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9-year Old Girl Completed US Navy Seals Obstacle Course

by , 6th Aug 2016

Milla Bizzotto, who is 9 years old, has finished the 24-hour Battlefrog challenge – a U.S Navy-designed obstacle course. Milla was a victim of bullying at school and decided to become empowered through physical fitness.

Throughout our lives, we are surrounded by people who tell us that we are not good enough, that we can’t do it, that we’re not talented enough. And somewhere, along the line, we start to believe them, and begin to embrace being average. We forget our childhood dreams. We forget all about astronauts, unknown lands, miraculous discoveries, impossible accomplishments. We forget that boys and girls can dream the same dreams and have the same goals. It’s so much easier, isn’t? To play the standard role. But, from time to time, there is someone who reminds us that we all should strive for greatness. One of those people is 9-year old Milla Bizzotto.

Little Milla, who weighs 24 kilograms, has finished the 24-hour Battlefrog challenge – a U.S Navy-designed obstacle course. She became the youngest competitor in the Battlefrog race and to prepare, she had to train for 9 months, 5 days a week for 3 hours a day. She decided the only hero she needed was herself. . Like every strong protagonist, she has had to deal with adversity which has motivated her to rise to greatness. Milla was a victim of bullying in school and decided to become empowered through physical fitness.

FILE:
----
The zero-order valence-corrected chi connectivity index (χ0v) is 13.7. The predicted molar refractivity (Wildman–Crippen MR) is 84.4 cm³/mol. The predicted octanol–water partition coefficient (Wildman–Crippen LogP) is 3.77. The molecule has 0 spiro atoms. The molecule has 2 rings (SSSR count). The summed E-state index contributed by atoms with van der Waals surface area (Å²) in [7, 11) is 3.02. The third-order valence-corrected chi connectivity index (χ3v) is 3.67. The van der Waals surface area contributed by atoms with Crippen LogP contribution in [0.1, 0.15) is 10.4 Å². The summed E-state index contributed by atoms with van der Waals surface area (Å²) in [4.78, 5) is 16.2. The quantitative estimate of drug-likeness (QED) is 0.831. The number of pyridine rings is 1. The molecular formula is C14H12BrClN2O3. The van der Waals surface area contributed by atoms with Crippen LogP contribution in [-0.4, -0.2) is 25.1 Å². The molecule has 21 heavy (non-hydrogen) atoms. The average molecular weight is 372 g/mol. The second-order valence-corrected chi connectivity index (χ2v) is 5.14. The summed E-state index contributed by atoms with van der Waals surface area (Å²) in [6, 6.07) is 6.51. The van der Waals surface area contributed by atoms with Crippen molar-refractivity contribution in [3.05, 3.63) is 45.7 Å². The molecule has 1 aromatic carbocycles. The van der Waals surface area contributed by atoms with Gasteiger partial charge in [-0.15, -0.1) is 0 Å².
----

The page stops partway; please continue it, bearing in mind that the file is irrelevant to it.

Coach Christian Bizotto, from South Florida,who runs a gym, began training with Milla and her father,  and says she wishes to lead a positive movement that will inspire the ‘ipad generation.’

I think the bullying thing has died down without her having to take physical action just because her outlook is so much different now that she knows how to defend herself, her father said.

I don’t want to play video games. I don’t want to Hoverboard. I don’t want to do things to make life easier. I want to be comfortable being uncomfortable. I have one body and it’s all I want and all I love, she recently told the Miami Herald

This little girl also finished the Spartan race last year with her grandma and her father crossing the finishing line together holding hands. Milla told CBS Miami Local:

I don’t want people to quit because they don’t believe in themselves because someone else says that they can believe in themselves.

Once I heard someone say how adversity causes some to break, others to break records. Learning to deal with and overcome adversity is what builds character and resilience. Bad things will happen, it’s inevitable. And when they do happen we are presented with a choice – to crumble down or rise above and become a stronger and wiser.

Are you going to be the hero of your story or are you just waiting to be saved?

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